FIG. 13 is a graph of a 4000 Hz sine wave signal, followed by a graph of the output of the autocorrelation function for this sample;
FIG. 14 is a graph of the sample signal of FIG. 13, followed by a graph of the cross-correlation output, followed by the summation of the absolute value of the cross-correlation output;
FIG. 15 is a graph of a filtered sample signal produced by dropping a wrench on a hard floor, followed by a graph of the output of the autocorrelation function for this sample;
FIG. 16 is a graph of the sample signal of FIG. 15, followed by a graph of the cross-correlation output, followed by the summation of the absolute value of the cross-correlation output;
FIG. 17 is a graph of a telephone set ring signal, followed by a graph of the output of the autocorrelation function for this sample;
FIG. 18 is a graph of the sample signal of FIG. 17, followed by a graph of the cross-correlation output, followed by the summation of the absolute value of the cross-correlation output;
FIG. 19 is a graph of a thunder storm signal, followed by a graph of the output of the autocorrelation function for this sample;
FIG. 20 is a graph of the sample signal of FIG. 19, followed by a graph of the cross-correlation output, followed by the summation of the absolute value of the cross-correlation output;
FIG. 21 is a graph of a human voice producing the sound "pshhhhhh", followed by a graph of the output of the autocorrelation function for this sample; and
FIG. 22 is a graph of the sample signal of FIG. 21, followed by a graph of the cross-correlation output, followed by the summation of the absolute value of the cross-correlation output; and
FIG. 23 is a graph of a mixed noise and 4000 Hz sine wave signal, followed by a graph of the output of the autocorrelation function for this sample.
A glass break event, when detected by a microphone, produces a sudden change in the output electrical signal. The output electrical signal has low frequency components generally below 1 kHz, and higher frequency components thereabove. The higher frequency components are well represented in the range of 1 kHz to 12 kHz (12 kHz is typical about the upper limit of a microphone). The low frequency components includes the sounds produced by vibration of the window frame and the surrounding structure when a glass break event occurs. The higher frequency components, generally between 1 kHz and 12 kHz, are generally indicative of the sound produced by the shattering or fracturing of the glass. These higher frequency components have been found to be non-deterministic (wide-band or random) in nature (i.e. low periodicity) and the envelope of these components generally follows an exponential decay type function.
The present inventors have investigated the frequency distribution of the higher frequency components and have determined that these components are non-deterministic. The components are wide-band and do not repeat for different glass breaks, even if the same type and size of glass is used. Close inspection of the higher frequency components reveal that there is a high degree of randomness in the amplitude and there is only low periodicity of the high frequency components. Although the glass break event is quite unpredictable, this characteristic can be used to distinguish a glass break event from signals which commonly cause false alarms, such as dropping wrenches, bells, thunder, ringing phones, etc., which have relatively high periodicity throughout the signal and are more predictable.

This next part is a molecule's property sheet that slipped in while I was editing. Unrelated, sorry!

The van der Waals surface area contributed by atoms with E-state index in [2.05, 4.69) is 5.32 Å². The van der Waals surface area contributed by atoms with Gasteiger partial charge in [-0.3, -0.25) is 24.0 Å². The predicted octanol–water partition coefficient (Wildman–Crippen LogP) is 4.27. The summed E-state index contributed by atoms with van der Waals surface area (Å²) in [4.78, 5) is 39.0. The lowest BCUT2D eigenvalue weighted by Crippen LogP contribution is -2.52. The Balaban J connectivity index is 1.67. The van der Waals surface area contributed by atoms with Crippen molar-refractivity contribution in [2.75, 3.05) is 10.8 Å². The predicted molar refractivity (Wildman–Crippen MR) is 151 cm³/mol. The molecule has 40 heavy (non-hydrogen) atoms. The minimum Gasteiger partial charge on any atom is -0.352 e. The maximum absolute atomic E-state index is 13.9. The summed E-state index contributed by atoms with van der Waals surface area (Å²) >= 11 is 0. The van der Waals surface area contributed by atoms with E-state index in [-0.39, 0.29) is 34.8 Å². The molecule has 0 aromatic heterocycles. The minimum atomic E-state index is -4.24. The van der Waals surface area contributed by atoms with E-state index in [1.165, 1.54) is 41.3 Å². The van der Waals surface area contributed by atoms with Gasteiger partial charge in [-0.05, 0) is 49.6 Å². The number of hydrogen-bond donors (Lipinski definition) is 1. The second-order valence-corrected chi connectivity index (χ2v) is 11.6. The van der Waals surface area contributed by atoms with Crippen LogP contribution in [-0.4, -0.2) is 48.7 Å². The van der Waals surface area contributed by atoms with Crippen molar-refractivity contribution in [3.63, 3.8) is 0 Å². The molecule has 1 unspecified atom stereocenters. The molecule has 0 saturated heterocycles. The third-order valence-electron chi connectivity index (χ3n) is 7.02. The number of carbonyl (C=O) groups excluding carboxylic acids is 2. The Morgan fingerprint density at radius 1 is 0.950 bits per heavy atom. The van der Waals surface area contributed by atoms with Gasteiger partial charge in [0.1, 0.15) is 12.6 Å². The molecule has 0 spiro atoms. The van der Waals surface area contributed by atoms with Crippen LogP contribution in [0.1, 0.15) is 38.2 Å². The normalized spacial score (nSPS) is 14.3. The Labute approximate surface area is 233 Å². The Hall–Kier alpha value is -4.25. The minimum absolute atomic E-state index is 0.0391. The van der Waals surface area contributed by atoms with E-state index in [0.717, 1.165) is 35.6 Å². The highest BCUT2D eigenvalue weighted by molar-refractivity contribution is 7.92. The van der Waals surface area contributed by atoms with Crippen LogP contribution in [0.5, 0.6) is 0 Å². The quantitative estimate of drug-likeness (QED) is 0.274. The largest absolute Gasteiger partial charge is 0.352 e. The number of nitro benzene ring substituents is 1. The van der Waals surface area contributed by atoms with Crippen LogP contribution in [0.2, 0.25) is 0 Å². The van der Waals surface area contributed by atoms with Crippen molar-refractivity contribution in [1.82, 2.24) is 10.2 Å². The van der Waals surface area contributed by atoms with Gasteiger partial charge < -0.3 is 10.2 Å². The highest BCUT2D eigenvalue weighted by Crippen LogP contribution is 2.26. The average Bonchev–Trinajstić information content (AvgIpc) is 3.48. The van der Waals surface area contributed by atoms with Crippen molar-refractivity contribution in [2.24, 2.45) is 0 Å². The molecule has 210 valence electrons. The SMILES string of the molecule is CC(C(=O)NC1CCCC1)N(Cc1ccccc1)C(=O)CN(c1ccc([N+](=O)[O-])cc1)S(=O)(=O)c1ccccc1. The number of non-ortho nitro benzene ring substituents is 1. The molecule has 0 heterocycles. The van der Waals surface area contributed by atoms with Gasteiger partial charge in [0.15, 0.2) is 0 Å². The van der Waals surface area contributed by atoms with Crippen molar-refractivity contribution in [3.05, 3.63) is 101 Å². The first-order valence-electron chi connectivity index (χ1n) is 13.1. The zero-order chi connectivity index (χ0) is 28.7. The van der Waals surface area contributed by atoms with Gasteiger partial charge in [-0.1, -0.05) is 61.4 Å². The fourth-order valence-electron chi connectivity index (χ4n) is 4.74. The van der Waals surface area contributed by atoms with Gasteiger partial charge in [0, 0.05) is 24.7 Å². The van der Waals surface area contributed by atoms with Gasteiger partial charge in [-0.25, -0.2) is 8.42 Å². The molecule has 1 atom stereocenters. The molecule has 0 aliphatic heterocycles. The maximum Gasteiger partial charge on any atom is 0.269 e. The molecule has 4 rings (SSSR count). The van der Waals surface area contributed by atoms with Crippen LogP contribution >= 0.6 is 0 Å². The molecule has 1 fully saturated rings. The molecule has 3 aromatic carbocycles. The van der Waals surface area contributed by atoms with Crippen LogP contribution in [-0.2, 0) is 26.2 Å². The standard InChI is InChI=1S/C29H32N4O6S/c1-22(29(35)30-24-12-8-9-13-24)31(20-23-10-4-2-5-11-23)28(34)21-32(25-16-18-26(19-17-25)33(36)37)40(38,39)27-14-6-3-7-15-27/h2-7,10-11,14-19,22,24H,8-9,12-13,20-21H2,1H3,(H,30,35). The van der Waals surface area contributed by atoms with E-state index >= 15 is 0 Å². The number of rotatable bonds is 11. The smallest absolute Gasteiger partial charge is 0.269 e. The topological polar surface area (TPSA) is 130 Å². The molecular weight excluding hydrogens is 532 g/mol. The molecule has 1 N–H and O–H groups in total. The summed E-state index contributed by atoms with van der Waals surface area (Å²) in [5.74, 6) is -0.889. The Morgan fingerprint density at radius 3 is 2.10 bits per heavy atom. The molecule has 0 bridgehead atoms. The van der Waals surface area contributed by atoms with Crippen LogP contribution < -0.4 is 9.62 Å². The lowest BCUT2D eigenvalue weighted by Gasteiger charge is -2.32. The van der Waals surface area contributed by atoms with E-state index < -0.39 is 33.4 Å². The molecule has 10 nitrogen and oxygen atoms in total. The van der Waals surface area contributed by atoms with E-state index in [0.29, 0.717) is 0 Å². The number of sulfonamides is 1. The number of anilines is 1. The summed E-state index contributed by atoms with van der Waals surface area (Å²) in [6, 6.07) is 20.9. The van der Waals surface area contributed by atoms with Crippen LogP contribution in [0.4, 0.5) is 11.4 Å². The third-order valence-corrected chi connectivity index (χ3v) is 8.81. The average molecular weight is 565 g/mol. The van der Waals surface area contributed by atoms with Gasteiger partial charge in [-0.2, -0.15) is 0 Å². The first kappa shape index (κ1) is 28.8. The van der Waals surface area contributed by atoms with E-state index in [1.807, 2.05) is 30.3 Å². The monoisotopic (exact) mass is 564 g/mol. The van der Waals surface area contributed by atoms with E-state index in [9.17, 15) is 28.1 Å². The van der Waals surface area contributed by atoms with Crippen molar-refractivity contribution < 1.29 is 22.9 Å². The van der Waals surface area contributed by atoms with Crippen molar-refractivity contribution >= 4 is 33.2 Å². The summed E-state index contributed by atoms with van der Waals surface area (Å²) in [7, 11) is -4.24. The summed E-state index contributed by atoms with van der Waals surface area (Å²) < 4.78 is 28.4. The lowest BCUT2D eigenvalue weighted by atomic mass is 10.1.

The glass break event, particularly when the higher frequency components are analyzed alone, is highly random in nature and this characteristic of the signal is used to distinguish it from typical non-glass break transient event signals. In order to quantify the degree of randomness and periodicity in the input signal, statistical techniques are used and found to be highly efficient in distinguishing the higher frequency components from common non-glass break false alarm signals. By investigating the higher frequency components alone, improved analysis is possible, since the low frequency components are reduced and thus, the dynamic range available to the signal of interest is increased. Analysis established that the higher frequency components of a glass break event were very unpredictable, however, overall, the signal was wide-band, random and generally had a rapid rise followed by an exponential decay envelope.
It was also found that the low frequency components signal associated with the structural vibrations only tended to mask the differences between the higher frequency components and the typical sources of false alarms, and therefore, the entire system was improved by filtering out the low frequency components, leading to improved reliability of the statistical analysis.